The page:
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FDA approves breakthrough injectable HIV medication



Advocates celebrated the innovation. They said it might promote better adherence to medication use, remove the daily reminder of living with HIV that is symbolized by pills and strengthen privacy for people who are not public about their HIV status.

Monica Gandhi, an HIV researcher at the University of California at San Francisco and medical director of San Francisco General Hospital’s HIV clinic, Ward 86, called the development “an incredible and exciting breakthrough, a day we’ve been waiting for.”

Jesse Milan Jr., president and CEO of the activist group AIDS United, who is HIV-positive, said in a statement that “a long-acting, injectable form of HIV medicine is truly a medical breakthrough that will make the lives of people living with HIV easier and better. That cannot be stated enough.”

Even better news may be coming: A study released last month showed that injecting the same medications every eight weeks was as effective as administering them every four. ViiV Healthcare spokeswoman Melinda Stubbee said the company plans to seek FDA approval of that formulation by the end of March.

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About 1.2 million Americans are living with HIV. To start on the injectable medication, the presence of virus in a patient’s blood must be nearly zero. The Centers for Disease Control and Prevention estimated in 2018 that about 65 percent of people with HIV qualify.

Kimberly Smith, head of research and development for ViiV, which is part of the drug company GlaxoSmithKline, estimated that overall, the injectable therapy may be appropriate for about 15 percent of people who have HIV.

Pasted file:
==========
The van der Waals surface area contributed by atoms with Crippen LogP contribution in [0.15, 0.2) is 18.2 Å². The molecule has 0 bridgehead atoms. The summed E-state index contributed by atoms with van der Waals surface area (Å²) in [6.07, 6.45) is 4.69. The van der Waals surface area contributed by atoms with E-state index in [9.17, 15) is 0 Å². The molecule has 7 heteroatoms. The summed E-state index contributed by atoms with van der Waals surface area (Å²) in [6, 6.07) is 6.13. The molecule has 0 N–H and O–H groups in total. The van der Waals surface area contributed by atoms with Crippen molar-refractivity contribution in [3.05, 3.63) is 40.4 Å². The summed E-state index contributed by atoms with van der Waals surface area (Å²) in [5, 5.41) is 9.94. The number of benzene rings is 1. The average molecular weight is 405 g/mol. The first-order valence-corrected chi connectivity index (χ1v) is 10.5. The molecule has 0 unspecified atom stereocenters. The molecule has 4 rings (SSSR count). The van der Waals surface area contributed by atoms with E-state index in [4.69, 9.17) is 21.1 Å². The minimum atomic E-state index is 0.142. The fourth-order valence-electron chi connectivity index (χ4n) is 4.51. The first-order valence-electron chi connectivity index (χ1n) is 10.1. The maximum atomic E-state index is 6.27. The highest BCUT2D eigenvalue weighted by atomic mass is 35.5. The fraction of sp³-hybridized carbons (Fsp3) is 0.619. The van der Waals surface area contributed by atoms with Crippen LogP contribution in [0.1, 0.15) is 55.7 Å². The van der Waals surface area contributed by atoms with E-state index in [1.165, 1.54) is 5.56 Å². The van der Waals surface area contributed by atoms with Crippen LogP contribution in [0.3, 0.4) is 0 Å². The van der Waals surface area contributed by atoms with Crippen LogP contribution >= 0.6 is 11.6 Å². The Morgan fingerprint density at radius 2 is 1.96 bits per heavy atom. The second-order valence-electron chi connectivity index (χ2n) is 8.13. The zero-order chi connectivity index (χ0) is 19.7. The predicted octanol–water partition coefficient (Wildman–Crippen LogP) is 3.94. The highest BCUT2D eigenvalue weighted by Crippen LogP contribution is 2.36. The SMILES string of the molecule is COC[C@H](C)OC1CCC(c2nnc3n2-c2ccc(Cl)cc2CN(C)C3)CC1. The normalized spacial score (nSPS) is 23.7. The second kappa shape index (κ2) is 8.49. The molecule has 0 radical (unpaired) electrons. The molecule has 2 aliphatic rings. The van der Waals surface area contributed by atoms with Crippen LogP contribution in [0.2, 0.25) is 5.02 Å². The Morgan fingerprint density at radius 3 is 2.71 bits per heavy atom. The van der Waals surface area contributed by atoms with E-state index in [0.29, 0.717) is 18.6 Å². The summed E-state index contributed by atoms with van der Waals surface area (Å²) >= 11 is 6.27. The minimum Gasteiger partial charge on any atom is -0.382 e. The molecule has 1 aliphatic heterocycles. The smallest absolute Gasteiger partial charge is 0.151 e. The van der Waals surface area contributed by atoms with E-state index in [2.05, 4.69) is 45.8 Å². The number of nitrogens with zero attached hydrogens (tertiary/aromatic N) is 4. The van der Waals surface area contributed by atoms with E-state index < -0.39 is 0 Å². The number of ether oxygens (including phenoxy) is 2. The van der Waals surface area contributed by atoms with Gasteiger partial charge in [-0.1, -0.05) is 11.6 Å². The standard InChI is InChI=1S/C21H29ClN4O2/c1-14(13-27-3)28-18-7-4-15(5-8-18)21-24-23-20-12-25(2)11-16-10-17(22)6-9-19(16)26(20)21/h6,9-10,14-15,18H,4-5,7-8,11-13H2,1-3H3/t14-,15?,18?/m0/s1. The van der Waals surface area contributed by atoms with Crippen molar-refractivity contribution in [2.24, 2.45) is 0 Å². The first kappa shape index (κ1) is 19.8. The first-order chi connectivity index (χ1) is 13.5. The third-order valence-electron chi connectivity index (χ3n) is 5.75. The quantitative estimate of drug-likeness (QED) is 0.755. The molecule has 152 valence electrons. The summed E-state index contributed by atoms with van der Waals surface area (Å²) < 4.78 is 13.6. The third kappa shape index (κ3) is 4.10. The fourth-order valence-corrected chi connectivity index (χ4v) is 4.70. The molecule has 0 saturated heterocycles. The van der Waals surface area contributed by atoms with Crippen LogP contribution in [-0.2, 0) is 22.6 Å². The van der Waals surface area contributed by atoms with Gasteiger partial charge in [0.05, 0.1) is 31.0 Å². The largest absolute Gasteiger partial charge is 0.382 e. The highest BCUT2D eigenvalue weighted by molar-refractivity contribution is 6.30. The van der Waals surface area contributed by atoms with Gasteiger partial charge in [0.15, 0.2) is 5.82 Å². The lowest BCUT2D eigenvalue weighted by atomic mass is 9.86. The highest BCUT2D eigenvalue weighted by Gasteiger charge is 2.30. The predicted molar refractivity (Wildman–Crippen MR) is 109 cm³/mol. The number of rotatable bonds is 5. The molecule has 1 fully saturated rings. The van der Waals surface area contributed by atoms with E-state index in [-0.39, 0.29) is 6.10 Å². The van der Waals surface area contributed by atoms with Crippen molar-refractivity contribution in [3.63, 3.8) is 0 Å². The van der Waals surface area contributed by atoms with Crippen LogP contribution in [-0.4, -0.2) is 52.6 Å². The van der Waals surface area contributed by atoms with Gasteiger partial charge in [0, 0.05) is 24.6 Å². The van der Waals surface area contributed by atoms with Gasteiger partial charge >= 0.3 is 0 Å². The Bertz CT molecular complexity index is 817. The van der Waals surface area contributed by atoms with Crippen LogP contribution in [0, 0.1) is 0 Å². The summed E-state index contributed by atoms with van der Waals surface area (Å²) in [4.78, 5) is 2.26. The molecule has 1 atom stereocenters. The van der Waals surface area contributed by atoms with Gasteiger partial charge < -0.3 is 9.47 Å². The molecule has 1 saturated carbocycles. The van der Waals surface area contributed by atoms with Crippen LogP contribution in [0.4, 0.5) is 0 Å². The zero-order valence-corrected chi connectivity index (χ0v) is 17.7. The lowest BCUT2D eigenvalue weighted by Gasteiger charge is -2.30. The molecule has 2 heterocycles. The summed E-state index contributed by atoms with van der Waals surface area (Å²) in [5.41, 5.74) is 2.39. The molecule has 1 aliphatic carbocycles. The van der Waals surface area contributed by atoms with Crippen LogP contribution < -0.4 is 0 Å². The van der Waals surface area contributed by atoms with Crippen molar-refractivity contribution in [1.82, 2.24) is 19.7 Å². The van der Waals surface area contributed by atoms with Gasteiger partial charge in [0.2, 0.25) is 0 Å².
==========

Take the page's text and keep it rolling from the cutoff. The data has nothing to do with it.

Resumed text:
Steven Harris, a 41-year-old Pittsburgh man who has been receiving the injectable drugs for two years as part of a clinical trial, said: “What I discovered after I started . . . [is] that there’s actually a really large benefit that I hadn’t expected. Until I was really away from the pills, I didn’t really realize the psychic toll it was taking on me.”

Now, Harris said, he is more able to “live my daily, normal life and just forget about my HIV.”

The new approach does not come without obstacles. Chief among them is cost: The wholesale acquisition cost of the monthly medications is $3,960, and the price of a one-month initiation dose that comes in pill form is $5,940. Officials at Janssen and ViiV said they believe the drugs will be covered by private insurance, Medicare and Medicaid, as many other HIV drugs are.

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But Milan said that is not yet clear. He said each state will decide whether to extend Medicaid coverage to the new drugs and insured patients will have to battle private insurance companies over the sizable price tag.

Medically, patients risk developing resistance to the drugs if they do not keep to the monthly schedule of injections, a different kind of adherence problem, said Rick Nettles, vice president of U.S. medical affairs, infectious diseases and vaccines for Janssen, which is part of the Johnson & Johnson drug company.

The drug combination approved by the FDA includes Janssen’s rilpivirine, sold as Edurant, and a new drug, ViiV’s cabotegravir. They are taken as separate injections every four weeks. The FDA also approved Vocabria, the tablet form of cabotegravir, which should be taken with oral rilpivirine for one month before starting on injectable Cabenuva to ensure the medications are well tolerated, the FDA said.

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The drug combination could face competition in coming years from a product that would be administered even less often that Gilead pharmaceuticals is testing for both prevention and treatment of HIV.

Cabotegravir also is being studied as a drug that could prevent HIV, a medication regimen known as pre-exposure prophylaxis that is taken in pill form.



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